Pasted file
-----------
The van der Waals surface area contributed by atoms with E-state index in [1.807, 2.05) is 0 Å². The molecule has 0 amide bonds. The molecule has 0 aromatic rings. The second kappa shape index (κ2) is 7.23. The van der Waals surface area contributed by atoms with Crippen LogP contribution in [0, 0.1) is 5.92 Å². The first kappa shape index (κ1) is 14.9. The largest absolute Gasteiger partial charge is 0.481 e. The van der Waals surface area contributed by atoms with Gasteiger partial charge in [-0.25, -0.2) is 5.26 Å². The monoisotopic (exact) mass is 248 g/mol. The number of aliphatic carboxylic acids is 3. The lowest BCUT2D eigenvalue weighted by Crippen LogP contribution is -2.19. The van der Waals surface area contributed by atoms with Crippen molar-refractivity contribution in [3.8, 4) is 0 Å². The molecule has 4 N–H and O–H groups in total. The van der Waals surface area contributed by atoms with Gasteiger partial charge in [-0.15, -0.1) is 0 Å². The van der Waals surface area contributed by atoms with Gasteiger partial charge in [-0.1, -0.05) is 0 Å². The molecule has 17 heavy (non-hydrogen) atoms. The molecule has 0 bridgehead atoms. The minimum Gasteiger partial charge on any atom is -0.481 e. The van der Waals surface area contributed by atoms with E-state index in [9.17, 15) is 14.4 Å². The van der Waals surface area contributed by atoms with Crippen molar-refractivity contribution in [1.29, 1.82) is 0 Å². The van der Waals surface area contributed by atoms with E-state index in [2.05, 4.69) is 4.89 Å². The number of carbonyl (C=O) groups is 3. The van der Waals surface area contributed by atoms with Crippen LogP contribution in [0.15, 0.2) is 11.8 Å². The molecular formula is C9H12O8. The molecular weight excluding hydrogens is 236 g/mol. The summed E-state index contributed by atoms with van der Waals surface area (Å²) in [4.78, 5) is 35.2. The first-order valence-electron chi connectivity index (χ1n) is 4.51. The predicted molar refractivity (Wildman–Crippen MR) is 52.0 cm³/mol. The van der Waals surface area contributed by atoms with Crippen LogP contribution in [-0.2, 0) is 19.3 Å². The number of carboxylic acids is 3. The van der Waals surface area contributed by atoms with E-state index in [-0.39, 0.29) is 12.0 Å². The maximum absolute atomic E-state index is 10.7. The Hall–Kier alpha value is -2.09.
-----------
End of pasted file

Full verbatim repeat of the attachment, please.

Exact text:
The van der Waals surface area contributed by atoms with E-state index in [1.807, 2.05) is 0 Å². The molecule has 0 amide bonds. The molecule has 0 aromatic rings. The second kappa shape index (κ2) is 7.23. The van der Waals surface area contributed by atoms with Crippen LogP contribution in [0, 0.1) is 5.92 Å². The first kappa shape index (κ1) is 14.9. The largest absolute Gasteiger partial charge is 0.481 e. The van der Waals surface area contributed by atoms with Gasteiger partial charge in [-0.25, -0.2) is 5.26 Å². The monoisotopic (exact) mass is 248 g/mol. The number of aliphatic carboxylic acids is 3. The lowest BCUT2D eigenvalue weighted by Crippen LogP contribution is -2.19. The van der Waals surface area contributed by atoms with Crippen molar-refractivity contribution in [3.8, 4) is 0 Å². The molecule has 4 N–H and O–H groups in total. The van der Waals surface area contributed by atoms with Gasteiger partial charge in [-0.15, -0.1) is 0 Å². The van der Waals surface area contributed by atoms with Gasteiger partial charge in [-0.1, -0.05) is 0 Å². The molecule has 17 heavy (non-hydrogen) atoms. The molecule has 0 bridgehead atoms. The minimum Gasteiger partial charge on any atom is -0.481 e. The van der Waals surface area contributed by atoms with E-state index in [9.17, 15) is 14.4 Å². The van der Waals surface area contributed by atoms with Crippen molar-refractivity contribution in [1.29, 1.82) is 0 Å². The van der Waals surface area contributed by atoms with E-state index in [2.05, 4.69) is 4.89 Å². The number of carbonyl (C=O) groups is 3. The van der Waals surface area contributed by atoms with Crippen LogP contribution in [0.15, 0.2) is 11.8 Å². The molecular formula is C9H12O8. The molecular weight excluding hydrogens is 236 g/mol. The summed E-state index contributed by atoms with van der Waals surface area (Å²) in [4.78, 5) is 35.2. The first-order valence-electron chi connectivity index (χ1n) is 4.51. The predicted molar refractivity (Wildman–Crippen MR) is 52.0 cm³/mol. The van der Waals surface area contributed by atoms with Crippen LogP contribution in [-0.2, 0) is 19.3 Å². The number of carboxylic acids is 3. The van der Waals surface area contributed by atoms with E-state index in [-0.39, 0.29) is 12.0 Å². The maximum absolute atomic E-state index is 10.7. The Hall–Kier alpha value is -2.09.